Poly(chloroethene), usually known as polyvinyl chloride or just PVC, is the most versatile plastic and, after poly(ethene), the most widely used. The variety of uses comes from its ability to be formulated with different additives and with different molecular masses, giving plastics that range from rigid to pliable.
Uses of poly(chloroethene) (polyvinyl chloride)
Poly(chloroethene) is used in building and construction, for example in making window and door profiles and in making pipes (from guttering to sewers, and ducting for cables).
Figure 1 Uses of poly(chloroethene).
It is also much used for packaging, including film for food and bottles. Wire and cable insulation and sheathing, for example in telephones, computers as well as for power transmission cables, is another main outlet for the polymer.
Chloroethene (vinyl chloride) is also used to produce co-polymers, for example with ethenyl ethanoate (vinyl acetate). The co-polymer can be processed at much lower temperatures than poly(chloroethene) homopolymers of the same relative molecular mass. It is used for coating metals and wood. The film is flexible, hard wearing, resistant to chemical attack and can be pigmented so that it is particularly suitable, for example, for ships. The co-polymer is also used in adhesives and in inks.
Annual production of poly(chloroethene) (polyvinyl chloride)
The production of PVC involves several stages:
(a) Production of 1,2-dichloroethane
Ethene is obtained from the cracking of ethane, propane, naphtha and gas oil. In practice, two processes for the overall conversion of ethene to chloroethene are used in parallel.
(i) Direct chlorination
Ethene is reacted with chlorine in the liquid phase, using excess chloroethene as solvent. The catalyst, iron(lll) chloride, is soluble in chloroethene. The reaction is exothermic, and no external heat is needed.
The reaction temperature is maintained at 320-350 K and with a pressure of ca 4 atm. Higher temperatures give unwanted polychlorinated compounds.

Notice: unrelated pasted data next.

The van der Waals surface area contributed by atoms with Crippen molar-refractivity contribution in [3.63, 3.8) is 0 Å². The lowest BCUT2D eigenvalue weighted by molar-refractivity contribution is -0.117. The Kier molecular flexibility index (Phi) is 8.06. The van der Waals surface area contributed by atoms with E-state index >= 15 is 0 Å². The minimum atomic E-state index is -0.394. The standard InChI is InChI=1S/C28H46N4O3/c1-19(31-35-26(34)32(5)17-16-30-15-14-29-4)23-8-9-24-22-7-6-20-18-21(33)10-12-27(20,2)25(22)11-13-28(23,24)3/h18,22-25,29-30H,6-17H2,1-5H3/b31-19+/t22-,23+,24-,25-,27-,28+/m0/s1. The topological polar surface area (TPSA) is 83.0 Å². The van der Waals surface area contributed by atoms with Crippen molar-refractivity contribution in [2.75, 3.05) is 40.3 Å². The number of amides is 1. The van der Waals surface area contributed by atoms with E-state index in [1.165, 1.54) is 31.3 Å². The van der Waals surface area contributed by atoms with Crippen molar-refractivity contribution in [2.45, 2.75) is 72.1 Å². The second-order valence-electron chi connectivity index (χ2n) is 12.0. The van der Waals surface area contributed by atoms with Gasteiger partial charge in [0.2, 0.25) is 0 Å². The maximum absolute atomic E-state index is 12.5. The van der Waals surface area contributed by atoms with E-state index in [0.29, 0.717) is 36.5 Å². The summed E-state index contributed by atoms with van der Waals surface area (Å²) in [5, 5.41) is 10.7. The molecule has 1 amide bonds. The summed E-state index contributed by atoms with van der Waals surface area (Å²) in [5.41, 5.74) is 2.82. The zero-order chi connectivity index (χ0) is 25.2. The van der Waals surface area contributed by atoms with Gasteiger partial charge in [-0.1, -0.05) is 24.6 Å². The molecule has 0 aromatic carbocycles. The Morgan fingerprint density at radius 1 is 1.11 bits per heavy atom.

The cracking of 1,2-dichloroethane during stage (b) of the overall process forms hydrogen chloride as a by-product. It is unwanted as hydrogen chloride and is very detrimental to the environment. However, it can be used in this second method of making 1,2-dichloroethane.
Ethene is mixed with hydrogen chloride and air (enriched with oxygen). The gases are passed over a heated solid catalyst in metal tubes, in a fluid bed reactor, maintained at ca 500 K and 5 atm.
The catalyst generally used is a mixture of copper(ll) and potassium chlorides, deposited on alumina.
Unreacted hydrogen chloride is removed by scrubbing the gases with aqueous sodium hydroxide solution. Impurities, such as unreacted ethene and unwanted chlorinated hydrocarbons, are removed by distillation. Ethene is recycled.
1,2-dichloroethane is then passed rapidly through metal tubes heated to ca 650 K. It is cracked to eliminate hydrogen chloride:
Thus the above two processes are normally operated in parallel, with the purified 1,2-dichloroethane from both routes cracked to give chloroethene (Figure 5). Chloroethene is separated from hydrogen chloride and unconverted 1,2-dichloroethane in a two-stage distillation process. Hydrogen chloride is removed in the first stage and recycled to the oxychlorination process. The second stage separates chloroethene from unreacted 1,2-dichloroethane, which is recycled to the cracker.
The cracking process has been modified by increasing the volume of the reactor. This increase in volume increases the conversion and reduces the energy required to produce chloroethene.
Figure 5 The manufacture of chloroethene.
This is an example of addition polymerization. PVC is made by free-radical polymerization in suspension. The monomer (bp 259 K) is polymerized in aqueous dispersion at 325-350 K. Pressure (13 atm) is used to keep the monomer in a liquid phase. For polymerization to be controlled, an initiator is needed.
In suspension polymerization an initiator, an organic peroxide is used, which is soluble in chloroethene. After the reaction, excess monomer is removed and the polymer is separated, by centrifuging and drying.
During polymerization, the polymer precipitates out as it is formed, since it is insoluble in the monomer. It is used for the extrusion, injection moulding and film-making processes.
Alternatively, chloroethene is polymerized as an emulsion in water. Ammonium peroxodisulfate is often used as the catalyst as it is soluble in water. The monomer is in the form of very fine droplets rather similar to paint. On evaporation after the polymerization, a very fine powder is formed. This is used as a coating on, for example, flooring and wallpaper.
Ethane is a much cheaper feedstock than ethene. Much work, over many years, has been devoted to developing a process to produce chloroethene directly from ethane, rather than first converting feedstocks, such as ethane to ethene. The first such plant has come on stream in Germany. Ethane, hydrogen chloride and oxygen (separated from air in a nearby unit are heated to ca 750 K over a catalyst. At present only a small plant has been built but if successful large plants will follow.
Date last amended: 2nd January 2014